Scientists and insurers alike dubbed 2011 as the “year of the cat,” referencing the record-setting succession of natural disasters and the widespread losses inflicted as a result. Well, a new report from the National Insurance Crime Bureau (NICB) suggests another appropriate nickname: the “year of the cheat.”
That’s because the Des Plaines, Ill.-based non-profit organization logged a record number of questionable claims in 2011—100,450 to be exact. This six-digit figure not only represents a 9.4-percent increase from the 91,797 reported the year prior (in 2010) but also the highest number ever in NICB’s 100-year history. It also indicates a 19-percent increase in suspicious claims activity during a 2-year time period, from 2009 (in which NICB members referred 84,407 files) to 2011.
The NICB had reported a 7-percent spike in QCs in the third quarter of 2011. This most recent data suggests heavy suspicious activity within the casualty category. Specifically, “faked/exaggerated injury” and “excessive treatment” posted the highest number of 2011 referrals, with 17,581 and 8,485 respectively. In the workers’ compensation arena, “claimant fraud” received the highest with 2,085 referrals, while “questionable vehicle theft” in the vehicle category logged the most referrals in 2011 with a total of 11,451.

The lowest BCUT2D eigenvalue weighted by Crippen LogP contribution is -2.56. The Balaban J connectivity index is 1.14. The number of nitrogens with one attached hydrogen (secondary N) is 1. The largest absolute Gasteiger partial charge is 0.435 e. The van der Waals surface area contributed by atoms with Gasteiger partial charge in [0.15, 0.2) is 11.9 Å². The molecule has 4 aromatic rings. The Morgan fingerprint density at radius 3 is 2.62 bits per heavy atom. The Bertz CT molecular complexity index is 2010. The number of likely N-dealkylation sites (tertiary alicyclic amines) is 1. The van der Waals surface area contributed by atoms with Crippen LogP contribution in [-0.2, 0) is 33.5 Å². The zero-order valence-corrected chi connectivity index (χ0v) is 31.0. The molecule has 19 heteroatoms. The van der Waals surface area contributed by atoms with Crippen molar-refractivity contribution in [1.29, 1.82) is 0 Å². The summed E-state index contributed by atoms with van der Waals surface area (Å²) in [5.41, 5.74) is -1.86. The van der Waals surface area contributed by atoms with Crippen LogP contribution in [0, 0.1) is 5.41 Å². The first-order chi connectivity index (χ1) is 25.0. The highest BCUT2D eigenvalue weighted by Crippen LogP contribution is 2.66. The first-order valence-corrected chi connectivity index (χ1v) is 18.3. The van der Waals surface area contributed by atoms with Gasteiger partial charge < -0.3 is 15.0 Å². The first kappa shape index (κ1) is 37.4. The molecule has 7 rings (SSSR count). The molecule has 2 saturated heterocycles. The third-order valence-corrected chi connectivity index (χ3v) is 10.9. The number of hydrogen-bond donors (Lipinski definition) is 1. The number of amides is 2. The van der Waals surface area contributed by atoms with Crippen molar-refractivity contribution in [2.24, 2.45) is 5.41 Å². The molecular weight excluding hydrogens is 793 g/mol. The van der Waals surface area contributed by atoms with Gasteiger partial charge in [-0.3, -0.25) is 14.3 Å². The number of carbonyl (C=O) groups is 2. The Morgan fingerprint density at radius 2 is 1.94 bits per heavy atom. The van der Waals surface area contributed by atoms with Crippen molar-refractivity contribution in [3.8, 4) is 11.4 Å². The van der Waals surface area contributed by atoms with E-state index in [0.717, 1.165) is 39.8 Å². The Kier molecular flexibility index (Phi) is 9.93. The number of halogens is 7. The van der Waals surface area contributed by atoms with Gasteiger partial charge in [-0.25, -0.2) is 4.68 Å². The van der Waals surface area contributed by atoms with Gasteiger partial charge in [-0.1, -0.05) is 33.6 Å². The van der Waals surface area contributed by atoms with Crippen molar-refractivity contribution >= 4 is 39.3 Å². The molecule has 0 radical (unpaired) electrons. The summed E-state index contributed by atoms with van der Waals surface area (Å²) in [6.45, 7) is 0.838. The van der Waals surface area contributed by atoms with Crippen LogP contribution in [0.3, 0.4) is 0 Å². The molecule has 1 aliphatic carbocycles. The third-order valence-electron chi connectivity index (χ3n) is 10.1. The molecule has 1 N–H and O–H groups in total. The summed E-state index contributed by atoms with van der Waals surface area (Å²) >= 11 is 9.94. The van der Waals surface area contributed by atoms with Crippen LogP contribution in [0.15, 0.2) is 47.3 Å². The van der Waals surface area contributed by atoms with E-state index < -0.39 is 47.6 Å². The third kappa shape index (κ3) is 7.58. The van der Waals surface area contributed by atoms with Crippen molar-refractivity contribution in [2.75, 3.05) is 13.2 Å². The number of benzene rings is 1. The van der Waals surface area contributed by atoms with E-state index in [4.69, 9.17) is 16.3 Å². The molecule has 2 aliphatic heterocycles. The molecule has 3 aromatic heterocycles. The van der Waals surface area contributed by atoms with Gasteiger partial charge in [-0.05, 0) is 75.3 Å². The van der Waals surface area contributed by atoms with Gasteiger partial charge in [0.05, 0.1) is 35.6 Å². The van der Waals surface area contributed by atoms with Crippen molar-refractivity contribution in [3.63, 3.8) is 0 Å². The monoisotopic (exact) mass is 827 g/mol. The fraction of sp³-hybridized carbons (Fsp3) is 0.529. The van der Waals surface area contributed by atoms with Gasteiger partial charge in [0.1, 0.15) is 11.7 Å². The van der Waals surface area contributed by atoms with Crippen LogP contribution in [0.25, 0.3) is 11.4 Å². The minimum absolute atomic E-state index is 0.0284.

Amid these troubling numbers, a positive trend did emerge: “auto glass fraud” saw the steepest decline across all categories in dropping to 817 referrals—a decrease of 1,365 from 2010.